Jenson Button: Qualifying postponement was right
Jenson Button was adamant the right decision was made in calling a halt to qualifying ahead of tomorrow's Australian Grand Prix.
The start to the new Formula One season was today shrouded in chaos as adverse weather hit Melbourne's Albert Park, where the second and third sessions will be run tomorrow six hours ahead of the race.
Heavy rain forced an initial half-hour delay to the opening 20-minute Q1 in which the conditions resulted in a number of incidents, notably involving Lewis Hamilton, Felipe Massa, Esteban Gutierrez, Giedo van der Garde and Charles Pic.
Soon after the session concluded the rain again poured and although race director Charlie Whiting waited for a break in the weather, it never arrived.
With sunset time approaching, and the light rapidly fading, the decision was eventually made to hold the remainder of qualifying over until tomorrow, although more rain is forecast.
Although Whiting's call will have disappointed the millions of fans watching on television around the world, and the thousands sitting in the grandstands, Button insisted the dangers were too high.
"When it gets too wet for these tyres it doesn't matter what speed you drive around, you will aquaplane. The tyre cannot take a certain amount of water," said Button.
"That's especially the case when there is a river running across the circuit. You don't know where it is when you arrive.
"When it is that wet out there, there is no difference between the rivers and the circuit. It is like one big lake.
"And when you hit a river you are completely out of control. You might as well just close your eyes and take your hands off the steering wheel because the car does what it wants.
"That's not what Formula One racing is all about. It's about a guy trying to tame a 750 horsepower Formula One car, and in conditions where he can possibly tame it, because in this weather you can't.
"We're not in control of the situation." Button responded to critics of the decision by pointing to advances in safety in a sport which has been marred in the past by driver deaths.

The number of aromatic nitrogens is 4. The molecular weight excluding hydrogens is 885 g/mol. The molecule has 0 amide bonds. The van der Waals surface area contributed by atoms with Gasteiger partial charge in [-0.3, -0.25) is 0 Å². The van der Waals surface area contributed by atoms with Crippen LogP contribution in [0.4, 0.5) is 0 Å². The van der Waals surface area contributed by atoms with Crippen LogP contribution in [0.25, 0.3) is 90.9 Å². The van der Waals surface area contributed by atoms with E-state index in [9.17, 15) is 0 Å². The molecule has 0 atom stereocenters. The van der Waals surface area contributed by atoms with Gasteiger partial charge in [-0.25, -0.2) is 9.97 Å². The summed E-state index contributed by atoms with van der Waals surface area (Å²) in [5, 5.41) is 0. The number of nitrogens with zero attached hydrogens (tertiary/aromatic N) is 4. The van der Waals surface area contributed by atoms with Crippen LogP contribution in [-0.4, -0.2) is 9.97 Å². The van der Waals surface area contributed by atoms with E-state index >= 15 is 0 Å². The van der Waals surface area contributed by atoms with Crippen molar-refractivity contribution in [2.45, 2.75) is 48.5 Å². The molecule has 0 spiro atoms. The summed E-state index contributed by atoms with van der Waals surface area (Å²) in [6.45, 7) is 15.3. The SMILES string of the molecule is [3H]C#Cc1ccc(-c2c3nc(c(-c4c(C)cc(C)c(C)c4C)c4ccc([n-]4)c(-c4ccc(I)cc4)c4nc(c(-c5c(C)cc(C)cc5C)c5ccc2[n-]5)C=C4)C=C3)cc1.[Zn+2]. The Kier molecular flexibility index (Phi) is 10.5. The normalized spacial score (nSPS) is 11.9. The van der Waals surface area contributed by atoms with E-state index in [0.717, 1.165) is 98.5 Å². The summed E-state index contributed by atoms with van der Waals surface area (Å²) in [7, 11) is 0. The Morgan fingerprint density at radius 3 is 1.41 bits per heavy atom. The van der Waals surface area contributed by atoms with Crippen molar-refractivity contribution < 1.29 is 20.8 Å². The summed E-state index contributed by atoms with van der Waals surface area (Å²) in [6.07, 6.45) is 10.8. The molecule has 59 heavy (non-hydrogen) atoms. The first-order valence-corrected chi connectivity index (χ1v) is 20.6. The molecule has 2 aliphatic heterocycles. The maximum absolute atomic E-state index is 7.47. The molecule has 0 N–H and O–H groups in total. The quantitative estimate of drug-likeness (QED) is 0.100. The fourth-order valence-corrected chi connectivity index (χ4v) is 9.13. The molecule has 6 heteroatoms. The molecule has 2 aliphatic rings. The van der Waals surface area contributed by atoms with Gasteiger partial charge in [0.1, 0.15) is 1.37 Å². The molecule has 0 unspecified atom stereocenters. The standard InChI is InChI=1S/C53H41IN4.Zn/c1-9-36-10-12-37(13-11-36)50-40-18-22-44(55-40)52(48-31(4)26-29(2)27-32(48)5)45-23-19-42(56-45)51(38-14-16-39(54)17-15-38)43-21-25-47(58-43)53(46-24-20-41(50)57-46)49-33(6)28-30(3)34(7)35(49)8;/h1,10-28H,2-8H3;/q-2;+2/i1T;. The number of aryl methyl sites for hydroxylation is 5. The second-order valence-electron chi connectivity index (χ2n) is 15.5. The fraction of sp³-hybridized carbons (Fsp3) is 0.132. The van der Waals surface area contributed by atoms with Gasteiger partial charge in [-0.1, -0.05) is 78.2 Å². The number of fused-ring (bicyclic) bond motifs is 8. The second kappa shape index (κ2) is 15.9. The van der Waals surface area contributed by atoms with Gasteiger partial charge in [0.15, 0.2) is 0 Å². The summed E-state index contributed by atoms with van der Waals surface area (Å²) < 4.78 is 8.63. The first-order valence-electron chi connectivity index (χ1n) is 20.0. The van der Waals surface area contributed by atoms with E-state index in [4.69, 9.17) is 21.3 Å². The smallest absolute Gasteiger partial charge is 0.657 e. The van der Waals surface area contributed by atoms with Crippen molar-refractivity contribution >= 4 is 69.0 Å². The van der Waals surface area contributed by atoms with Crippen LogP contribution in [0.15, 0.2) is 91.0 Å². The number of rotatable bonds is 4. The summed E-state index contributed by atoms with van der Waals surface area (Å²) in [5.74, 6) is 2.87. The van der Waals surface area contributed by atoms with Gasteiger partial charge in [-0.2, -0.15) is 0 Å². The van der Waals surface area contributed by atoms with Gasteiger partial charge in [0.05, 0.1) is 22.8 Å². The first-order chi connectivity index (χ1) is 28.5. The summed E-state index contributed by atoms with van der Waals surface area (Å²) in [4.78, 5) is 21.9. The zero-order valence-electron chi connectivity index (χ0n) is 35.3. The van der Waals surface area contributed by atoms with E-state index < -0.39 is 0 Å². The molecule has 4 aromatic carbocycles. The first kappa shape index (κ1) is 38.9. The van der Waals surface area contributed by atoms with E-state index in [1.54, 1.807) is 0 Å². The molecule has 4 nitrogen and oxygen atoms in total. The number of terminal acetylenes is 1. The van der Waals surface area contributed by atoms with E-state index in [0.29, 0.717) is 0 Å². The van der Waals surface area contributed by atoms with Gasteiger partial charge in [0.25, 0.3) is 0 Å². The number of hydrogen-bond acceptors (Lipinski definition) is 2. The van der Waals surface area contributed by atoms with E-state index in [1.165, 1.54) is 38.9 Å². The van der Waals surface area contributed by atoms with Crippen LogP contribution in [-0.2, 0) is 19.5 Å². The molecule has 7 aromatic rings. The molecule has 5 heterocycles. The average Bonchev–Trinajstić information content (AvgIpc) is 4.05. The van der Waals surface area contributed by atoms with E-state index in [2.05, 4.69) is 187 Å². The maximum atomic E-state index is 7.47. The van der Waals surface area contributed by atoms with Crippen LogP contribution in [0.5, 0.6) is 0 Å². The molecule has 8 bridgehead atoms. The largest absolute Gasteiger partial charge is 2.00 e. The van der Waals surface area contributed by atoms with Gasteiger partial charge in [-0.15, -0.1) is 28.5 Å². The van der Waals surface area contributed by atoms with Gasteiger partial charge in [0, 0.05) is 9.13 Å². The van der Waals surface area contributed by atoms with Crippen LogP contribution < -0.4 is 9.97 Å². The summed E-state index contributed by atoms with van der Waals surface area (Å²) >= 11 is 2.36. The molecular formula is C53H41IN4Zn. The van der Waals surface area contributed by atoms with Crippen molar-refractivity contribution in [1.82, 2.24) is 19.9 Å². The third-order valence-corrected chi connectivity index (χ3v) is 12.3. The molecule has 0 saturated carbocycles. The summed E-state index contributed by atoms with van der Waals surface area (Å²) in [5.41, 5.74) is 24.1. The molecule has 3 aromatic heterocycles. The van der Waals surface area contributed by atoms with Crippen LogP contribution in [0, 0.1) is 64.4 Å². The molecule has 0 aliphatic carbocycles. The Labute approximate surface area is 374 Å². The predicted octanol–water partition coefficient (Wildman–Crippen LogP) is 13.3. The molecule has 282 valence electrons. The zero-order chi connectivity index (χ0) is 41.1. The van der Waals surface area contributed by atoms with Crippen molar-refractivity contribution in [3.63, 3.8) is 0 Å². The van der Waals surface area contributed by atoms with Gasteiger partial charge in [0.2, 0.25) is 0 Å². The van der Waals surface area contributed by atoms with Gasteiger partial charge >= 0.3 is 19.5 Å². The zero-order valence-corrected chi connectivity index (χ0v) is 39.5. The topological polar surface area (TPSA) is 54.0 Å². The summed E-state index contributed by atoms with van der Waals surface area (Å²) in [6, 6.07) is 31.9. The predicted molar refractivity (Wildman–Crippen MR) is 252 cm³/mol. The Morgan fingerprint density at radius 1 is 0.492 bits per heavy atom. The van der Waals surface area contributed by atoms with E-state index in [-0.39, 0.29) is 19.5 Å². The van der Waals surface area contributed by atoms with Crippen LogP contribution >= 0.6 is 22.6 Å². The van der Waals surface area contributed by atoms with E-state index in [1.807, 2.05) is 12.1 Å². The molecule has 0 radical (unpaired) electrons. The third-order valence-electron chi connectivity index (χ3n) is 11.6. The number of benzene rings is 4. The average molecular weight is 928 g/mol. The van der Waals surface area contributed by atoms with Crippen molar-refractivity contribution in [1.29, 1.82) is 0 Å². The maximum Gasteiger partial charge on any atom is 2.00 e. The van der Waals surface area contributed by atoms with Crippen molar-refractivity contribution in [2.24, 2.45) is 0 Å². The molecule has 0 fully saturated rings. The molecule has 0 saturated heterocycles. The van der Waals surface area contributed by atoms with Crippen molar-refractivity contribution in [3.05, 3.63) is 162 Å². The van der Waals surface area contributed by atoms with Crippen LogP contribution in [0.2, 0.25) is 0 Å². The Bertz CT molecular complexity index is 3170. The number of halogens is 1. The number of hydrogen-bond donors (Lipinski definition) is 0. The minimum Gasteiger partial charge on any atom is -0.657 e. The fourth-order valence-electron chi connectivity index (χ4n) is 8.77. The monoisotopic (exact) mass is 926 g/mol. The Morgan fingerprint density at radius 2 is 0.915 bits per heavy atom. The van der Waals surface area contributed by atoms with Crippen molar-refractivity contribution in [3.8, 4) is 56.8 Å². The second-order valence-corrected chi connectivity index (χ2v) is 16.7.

"You could say 30 years ago they probably would have raced in these conditions, but safety has come a long way since then," he said.
"I'm very happy I'm racing at this moment in time because this is correct to not run today.
"Many times we've questioned the FIA's decision when it comes to safety, that they don't call a red flag early enough in qualifying or a race.
"But lately they have been great, they've called it well, and they understand what a Formula One car and a driver can do in these conditions.
"The fans will get a much better show tomorrow than they would if we had tried to run today in these conditions because we would have been piled up at turn one." Lewis Hamilton was in full agreement with his former McLaren team-mate, especially after his own incident in which he spun, damaging the rear wing of his Mercedes as he clipped a tyre wall.
"It was dangerous out there. This track is incredibly dangerous," said Hamilton.
"It's probably one of the slipperiest circuits I've raced on in the rain, simply because there are a lot of white lines everywhere that are painted black. It's like driving on ice in those parts.
"As soon as you hit those the car slides, aquaplanes, oversteers, and that's why you saw so many people going off, so the stewards made the right decision." It will be the third time in recent years qualifying has had to be held on Sunday morning, with the previous two occasions in Japan.
In 2004 typhoon Ma struck the Suzuka circuit, whilst three years ago conditions similar to today resulted in a continual stream of delays until the call was made to postpone it until race day.
Six drivers, however, will effectively have the morning off tomorrow, led by Williams' Pastor Maldonado, who declared his car "undriveable" after finishing Q1, and he will start 17th.
Behind him will be four of the five rookies in F1 this year, with Gutierrez 18th in his Sauber after ending his first qualifying with a spin into the same wall that accounted for Ferrari's Massa.
For Marussia, in what will be a season-long battle for 10th place in the constructors' championship with Caterham, the team struck an early blow with both their cars outqualifying their main rival.
Jules Bianchi and Britain's Max Chilton will line up 19th and 20th, whilst on the back row will be Van der Garde and Pic, both of whom spun at various points and lost their front wings.